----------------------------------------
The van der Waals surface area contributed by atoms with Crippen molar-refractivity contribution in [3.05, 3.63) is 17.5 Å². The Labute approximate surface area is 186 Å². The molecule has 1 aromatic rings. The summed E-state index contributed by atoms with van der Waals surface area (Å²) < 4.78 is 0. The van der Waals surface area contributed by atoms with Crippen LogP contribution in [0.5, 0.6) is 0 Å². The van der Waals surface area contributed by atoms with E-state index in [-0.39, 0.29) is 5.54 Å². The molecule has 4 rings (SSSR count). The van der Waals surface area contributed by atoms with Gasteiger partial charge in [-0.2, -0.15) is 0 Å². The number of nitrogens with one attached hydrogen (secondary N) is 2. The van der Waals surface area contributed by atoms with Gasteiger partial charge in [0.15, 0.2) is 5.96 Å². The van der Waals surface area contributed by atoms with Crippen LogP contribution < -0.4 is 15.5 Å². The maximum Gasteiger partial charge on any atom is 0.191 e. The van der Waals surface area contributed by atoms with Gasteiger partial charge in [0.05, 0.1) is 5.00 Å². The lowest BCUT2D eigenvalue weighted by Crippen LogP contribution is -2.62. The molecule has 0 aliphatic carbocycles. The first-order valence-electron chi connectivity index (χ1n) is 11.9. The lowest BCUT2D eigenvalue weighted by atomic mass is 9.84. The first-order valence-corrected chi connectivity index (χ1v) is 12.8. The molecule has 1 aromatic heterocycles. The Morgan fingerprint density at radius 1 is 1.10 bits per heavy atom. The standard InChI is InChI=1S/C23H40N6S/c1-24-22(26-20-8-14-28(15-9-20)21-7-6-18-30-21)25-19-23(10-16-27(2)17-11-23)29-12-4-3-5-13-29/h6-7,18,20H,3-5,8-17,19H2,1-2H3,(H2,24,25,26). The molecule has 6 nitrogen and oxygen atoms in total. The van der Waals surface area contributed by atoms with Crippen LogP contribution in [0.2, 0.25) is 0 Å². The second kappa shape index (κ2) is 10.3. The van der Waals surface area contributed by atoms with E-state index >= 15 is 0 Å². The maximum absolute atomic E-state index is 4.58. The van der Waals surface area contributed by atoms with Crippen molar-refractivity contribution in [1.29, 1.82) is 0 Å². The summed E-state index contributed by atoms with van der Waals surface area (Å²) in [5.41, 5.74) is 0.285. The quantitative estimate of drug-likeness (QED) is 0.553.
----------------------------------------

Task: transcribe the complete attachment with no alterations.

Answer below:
The van der Waals surface area contributed by atoms with Crippen molar-refractivity contribution in [3.05, 3.63) is 17.5 Å². The Labute approximate surface area is 186 Å². The molecule has 1 aromatic rings. The summed E-state index contributed by atoms with van der Waals surface area (Å²) < 4.78 is 0. The van der Waals surface area contributed by atoms with Crippen LogP contribution in [0.5, 0.6) is 0 Å². The van der Waals surface area contributed by atoms with E-state index in [-0.39, 0.29) is 5.54 Å². The molecule has 4 rings (SSSR count). The van der Waals surface area contributed by atoms with Gasteiger partial charge in [-0.2, -0.15) is 0 Å². The number of nitrogens with one attached hydrogen (secondary N) is 2. The van der Waals surface area contributed by atoms with Gasteiger partial charge in [0.15, 0.2) is 5.96 Å². The van der Waals surface area contributed by atoms with Crippen LogP contribution < -0.4 is 15.5 Å². The maximum Gasteiger partial charge on any atom is 0.191 e. The van der Waals surface area contributed by atoms with Gasteiger partial charge in [0.05, 0.1) is 5.00 Å². The lowest BCUT2D eigenvalue weighted by Crippen LogP contribution is -2.62. The molecule has 0 aliphatic carbocycles. The first-order valence-electron chi connectivity index (χ1n) is 11.9. The lowest BCUT2D eigenvalue weighted by atomic mass is 9.84. The first-order valence-corrected chi connectivity index (χ1v) is 12.8. The molecule has 1 aromatic heterocycles. The Morgan fingerprint density at radius 1 is 1.10 bits per heavy atom. The standard InChI is InChI=1S/C23H40N6S/c1-24-22(26-20-8-14-28(15-9-20)21-7-6-18-30-21)25-19-23(10-16-27(2)17-11-23)29-12-4-3-5-13-29/h6-7,18,20H,3-5,8-17,19H2,1-2H3,(H2,24,25,26). The molecule has 6 nitrogen and oxygen atoms in total. The van der Waals surface area contributed by atoms with Crippen LogP contribution in [0.2, 0.25) is 0 Å². The second kappa shape index (κ2) is 10.3. The van der Waals surface area contributed by atoms with E-state index >= 15 is 0 Å². The maximum absolute atomic E-state index is 4.58. The van der Waals surface area contributed by atoms with Crippen molar-refractivity contribution in [1.29, 1.82) is 0 Å². The summed E-state index contributed by atoms with van der Waals surface area (Å²) in [5.41, 5.74) is 0.285. The quantitative estimate of drug-likeness (QED) is 0.553.